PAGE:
For some reason the people who buy the print version chose print and unfortunately (for them) one of the downs of the print version is that its not updated as frequently or as quickly as the online version. The people that chose to stick with print don't then get to complain about not getting the news as quickly as the online customers (likewise I don't get to complain now that I don't have a pretty color screen to read on like Nook Color owners do).

     

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  11.  
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    Danny, May 11th, 2011 @ 7:24am

    Re:

    But it's perfectly logical. Why would you pay for a mag when all it's best stories were equally available for free on the web, surly even Masnick isn't that daft ?.
    Its not a matter of daftness its a matter of people expecting publishers to intentionally stifle online distribution for sake of trying to make paper distribution look viable. Based on this logic the automobile should have been held back from being developed for the sake of the horse stable owners, stagecoach builders, etc....

    But that overlooks the problem that Fortune would be immediately reduced to the same function as Masnick (though with a lot more readers).
    Not quite. I don't see Mansick spending much time complaining that people looking for tech news are going elsewhere much less trying to find way to force tech news readers to come to Techdirt.

     

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  12.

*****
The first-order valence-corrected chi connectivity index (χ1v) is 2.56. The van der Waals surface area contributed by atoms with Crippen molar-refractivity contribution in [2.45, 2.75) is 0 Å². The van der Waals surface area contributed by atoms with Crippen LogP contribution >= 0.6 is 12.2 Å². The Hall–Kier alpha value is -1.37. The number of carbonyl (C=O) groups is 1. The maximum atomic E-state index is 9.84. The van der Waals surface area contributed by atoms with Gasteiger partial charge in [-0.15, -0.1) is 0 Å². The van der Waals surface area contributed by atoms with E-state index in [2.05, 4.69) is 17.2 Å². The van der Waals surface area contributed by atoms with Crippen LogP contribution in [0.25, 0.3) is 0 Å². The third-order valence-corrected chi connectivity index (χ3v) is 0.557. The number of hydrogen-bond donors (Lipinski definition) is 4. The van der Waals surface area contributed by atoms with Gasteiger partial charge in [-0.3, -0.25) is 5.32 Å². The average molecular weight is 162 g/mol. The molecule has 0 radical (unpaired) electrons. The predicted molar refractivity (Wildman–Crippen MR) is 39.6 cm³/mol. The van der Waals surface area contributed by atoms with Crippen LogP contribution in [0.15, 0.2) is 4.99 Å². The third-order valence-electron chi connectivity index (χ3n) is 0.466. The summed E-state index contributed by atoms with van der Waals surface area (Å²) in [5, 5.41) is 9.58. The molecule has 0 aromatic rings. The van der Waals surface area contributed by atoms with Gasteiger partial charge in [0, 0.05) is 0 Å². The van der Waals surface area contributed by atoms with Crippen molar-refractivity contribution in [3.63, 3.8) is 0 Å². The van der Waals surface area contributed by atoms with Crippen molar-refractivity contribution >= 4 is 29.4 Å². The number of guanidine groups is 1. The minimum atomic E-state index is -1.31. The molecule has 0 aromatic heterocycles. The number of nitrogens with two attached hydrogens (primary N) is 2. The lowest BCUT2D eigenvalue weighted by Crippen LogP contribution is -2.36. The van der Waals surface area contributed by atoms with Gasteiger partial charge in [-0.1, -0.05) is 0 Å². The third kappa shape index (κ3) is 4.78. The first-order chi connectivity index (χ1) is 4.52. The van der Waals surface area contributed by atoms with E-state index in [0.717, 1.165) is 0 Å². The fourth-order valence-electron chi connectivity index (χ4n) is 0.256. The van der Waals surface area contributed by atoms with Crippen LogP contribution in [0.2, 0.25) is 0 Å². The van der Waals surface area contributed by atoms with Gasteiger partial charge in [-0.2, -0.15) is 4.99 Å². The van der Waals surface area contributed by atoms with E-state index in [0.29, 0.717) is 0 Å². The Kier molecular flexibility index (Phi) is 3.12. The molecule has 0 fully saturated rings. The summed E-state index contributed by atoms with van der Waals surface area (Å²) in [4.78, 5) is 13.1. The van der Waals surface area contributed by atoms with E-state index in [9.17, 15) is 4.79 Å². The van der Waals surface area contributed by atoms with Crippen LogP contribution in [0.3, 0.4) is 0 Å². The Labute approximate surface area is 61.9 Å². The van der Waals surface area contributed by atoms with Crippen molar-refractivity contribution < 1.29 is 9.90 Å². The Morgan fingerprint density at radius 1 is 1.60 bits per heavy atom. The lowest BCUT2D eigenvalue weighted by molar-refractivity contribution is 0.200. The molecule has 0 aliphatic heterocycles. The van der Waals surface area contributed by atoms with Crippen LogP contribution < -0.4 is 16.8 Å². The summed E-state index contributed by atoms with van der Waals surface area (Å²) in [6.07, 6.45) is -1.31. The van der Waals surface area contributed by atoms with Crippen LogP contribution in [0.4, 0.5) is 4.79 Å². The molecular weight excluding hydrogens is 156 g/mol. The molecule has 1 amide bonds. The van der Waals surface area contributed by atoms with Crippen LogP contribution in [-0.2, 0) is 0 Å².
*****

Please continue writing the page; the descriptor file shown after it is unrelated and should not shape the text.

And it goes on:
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    Joshy, May 11th, 2011 @ 11:05am

    Wow Fortune wrote the story about Jobs Huh...maybe they have other good stories that interest me. Maybe I should subscribe to them...wait they must not written the Jobs story because it's not on there website. Too bad they threw away the opportunity to make me want to subscribe to them.

     

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  13.  
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    Daniel Roth, May 11th, 2011 @ 2:13pm

    From the editor of Fortune Digital: Why we ran the story the way we did

    Hey, why not call or email next time you’re thinking of writing about us? We’re easy enough to reach. Here's what I would have told you:

    Before running Adam Lashinsky's incredible story online, we studied what Rolling Stone did (and didn’t) do and tried to learn from its experience. Our roll-out was well planned and, happily, it succeeded beyond expectations. (It might not every time, by the way, but we plan to keep experimenting.) The goal was to try to maximize both eyeballs and revenue.

    Here are some stats you could have grabbed from our websites and others to see how the article has done in terms of:

    1) Grabbing eyeballs
    •Fortune’s Phil Elmer-DeWitt immediately blogged about the story. http://bit.ly/m4aslc
    63 recommends,43 Facebook shares, 323 tweets, 143 LinkedIn shares,

    • We posted the top of the magazine article: “How Apple Works: Inside the World’s Biggest Startup” http://bit.ly/lx4j2S
    196 shares, 422 Tweets, 251 LinkedIn shares

    •We posted an 11-slide gallery: “Meet Apple’s all-stars” http://bit.ly/jj8hxl
    21 shares, 23 Tweets, 17 LinkedIn shares

    •We posted a video: “Secrets of an Apple Insider” http://bit.ly/mTwhfX
    66 tweets, 35 LinkedIn shares


    2) Boosting revenue
    • We guided people to subscribe to Fortune http://bit.ly/hmOZ9B, both in Phil’s post and in the article preview.
    As Peter Kafka at AllThingsD reported, within 24 hours those links generated 1,400 referrals http://bit.ly/m4v83s

    • In both stories, we guided people to the iTunes store http://bit.ly/hmOZ9B to buy the Fortune app.